Mainstream media did a poor job telling the story about how almost 70% of America's largest multinational corporations paid zero income taxes between 1998 and 2005. You can be certain that the reason that story wasn't widely reported in traditional media is because more than a few of those multi-conglomerate media organizations would be on that list of taxpayer no-shows.
This story wasn't the result of investigative newsgathering. In fact, the story came directly from the Government Accounting Office that conducted audits of more than a thousand U.S.-based multinational corporations.
It is not a complicated story to understand. You can begin to understand how the system works by analyzing this quote by Leona Helmsley; "Only poor people pay taxes."
Helmsley, you might remember, was the unlikable multimillionaire hotel mogul who spent some time in the pokey for bending tax rules. The collective income of the corporations that paid zero income tax between 1998 and 2005 was more than $2.5 trillion. Most of those corporations moved their profits to places like Bermuda, the Cayman Islands, and Barbados through complex accounting webs that are virtually impenetrable for underfunded, undermanned U.S. revenue organizations. At this point, the GAO has not analyzed data beyond 2005, but it is unlikely that any of these same corporations have voluntarily started paying taxes.
And now, to throw salt on this gaping wound, there is an effort underway by corporate lapdog politicians to sell something to the American public that is going to be called a "tax holiday." The tax holiday that the U.S. Chamber of Commerce has in mind goes something like this: All of the trillions of dollars that these corporations have paid no taxes on will be moved back into U.S. banks under a mechanism that looks like a criminal amnesty program to most objective observers. The corporate K-Street lingo for the mechanism refers to it as a "Tax Holding Reparations Act." The translation of that is that these corporations got away with paying no taxes by keeping their accounts in offshore territories, and now when they move their money back to the U.S., they still will have no tax obligations on those trillions of dollars. We should all incorporate!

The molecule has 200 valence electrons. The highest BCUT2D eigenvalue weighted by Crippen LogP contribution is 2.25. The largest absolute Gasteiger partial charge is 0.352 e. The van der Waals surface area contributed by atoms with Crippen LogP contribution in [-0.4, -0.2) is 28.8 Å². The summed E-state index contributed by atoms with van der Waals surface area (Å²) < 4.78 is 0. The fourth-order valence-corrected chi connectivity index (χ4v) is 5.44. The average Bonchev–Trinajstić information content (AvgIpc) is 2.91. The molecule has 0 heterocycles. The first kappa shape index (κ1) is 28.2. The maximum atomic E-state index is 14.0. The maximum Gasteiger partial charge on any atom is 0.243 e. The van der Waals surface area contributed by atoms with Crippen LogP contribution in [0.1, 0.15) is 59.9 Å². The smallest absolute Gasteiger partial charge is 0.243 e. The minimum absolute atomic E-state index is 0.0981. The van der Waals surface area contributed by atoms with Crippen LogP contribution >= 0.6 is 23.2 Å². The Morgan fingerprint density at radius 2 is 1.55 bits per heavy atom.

Corporations like AIG love the idea of a good old-fashioned tax holiday. In fact, while U.S. taxpayers were bailing them out to the tune of $150 billion, AIG was using places like Barbados and Bermuda to park billions of dollars in annual profits. If you go to their website, you will see them brag about their banking experience in no-tell, no-tax places like the Cayman Islands and Gibraltar. The system works so well that just months before Lehman declared bankruptcy, they transferred $400 billion in assets to offshore accounts. This is one of those stories that will not end well.
K Street will get its tax holiday. The media will ignore the story and trillions of dollars will never move through the federal tax system to pay for bailouts, schools, roads, bridges, and America's military. Helmsley is right when we make relative comparisons between companies like AIG and the average taxpayer, only poor people pay taxes.
Follow Mike Papantonio on Twitter: www.twitter.com/RingofFireRadio